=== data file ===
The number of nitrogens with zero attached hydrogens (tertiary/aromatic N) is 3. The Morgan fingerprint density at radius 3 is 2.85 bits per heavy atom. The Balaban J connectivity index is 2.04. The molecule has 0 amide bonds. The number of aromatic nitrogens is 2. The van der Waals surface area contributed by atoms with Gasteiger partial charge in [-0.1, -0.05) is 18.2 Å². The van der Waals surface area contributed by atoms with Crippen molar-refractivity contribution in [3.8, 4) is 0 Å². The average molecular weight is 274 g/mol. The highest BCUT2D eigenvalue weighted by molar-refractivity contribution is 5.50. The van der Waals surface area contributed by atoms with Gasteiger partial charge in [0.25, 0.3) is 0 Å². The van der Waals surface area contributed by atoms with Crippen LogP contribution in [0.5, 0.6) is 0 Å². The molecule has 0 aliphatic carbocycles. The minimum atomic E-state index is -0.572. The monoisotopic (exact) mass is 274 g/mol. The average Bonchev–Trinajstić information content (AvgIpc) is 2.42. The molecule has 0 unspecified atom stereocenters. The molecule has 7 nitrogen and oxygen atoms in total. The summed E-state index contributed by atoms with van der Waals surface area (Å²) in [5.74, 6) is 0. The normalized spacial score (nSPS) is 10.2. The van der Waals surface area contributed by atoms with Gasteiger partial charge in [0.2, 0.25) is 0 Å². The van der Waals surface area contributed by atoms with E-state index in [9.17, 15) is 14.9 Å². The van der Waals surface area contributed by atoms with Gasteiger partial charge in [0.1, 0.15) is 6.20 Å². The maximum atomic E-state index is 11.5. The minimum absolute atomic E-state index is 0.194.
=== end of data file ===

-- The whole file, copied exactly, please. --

The number of nitrogens with zero attached hydrogens (tertiary/aromatic N) is 3. The Morgan fingerprint density at radius 3 is 2.85 bits per heavy atom. The Balaban J connectivity index is 2.04. The molecule has 0 amide bonds. The number of aromatic nitrogens is 2. The van der Waals surface area contributed by atoms with Gasteiger partial charge in [-0.1, -0.05) is 18.2 Å². The van der Waals surface area contributed by atoms with Crippen molar-refractivity contribution in [3.8, 4) is 0 Å². The average molecular weight is 274 g/mol. The highest BCUT2D eigenvalue weighted by molar-refractivity contribution is 5.50. The van der Waals surface area contributed by atoms with Gasteiger partial charge in [0.25, 0.3) is 0 Å². The van der Waals surface area contributed by atoms with Crippen LogP contribution in [0.5, 0.6) is 0 Å². The molecule has 0 aliphatic carbocycles. The minimum atomic E-state index is -0.572. The monoisotopic (exact) mass is 274 g/mol. The average Bonchev–Trinajstić information content (AvgIpc) is 2.42. The molecule has 0 unspecified atom stereocenters. The molecule has 7 nitrogen and oxygen atoms in total. The summed E-state index contributed by atoms with van der Waals surface area (Å²) in [5.74, 6) is 0. The normalized spacial score (nSPS) is 10.2. The van der Waals surface area contributed by atoms with Gasteiger partial charge in [0.2, 0.25) is 0 Å². The van der Waals surface area contributed by atoms with E-state index in [9.17, 15) is 14.9 Å². The van der Waals surface area contributed by atoms with Gasteiger partial charge in [0.1, 0.15) is 6.20 Å². The maximum atomic E-state index is 11.5. The minimum absolute atomic E-state index is 0.194.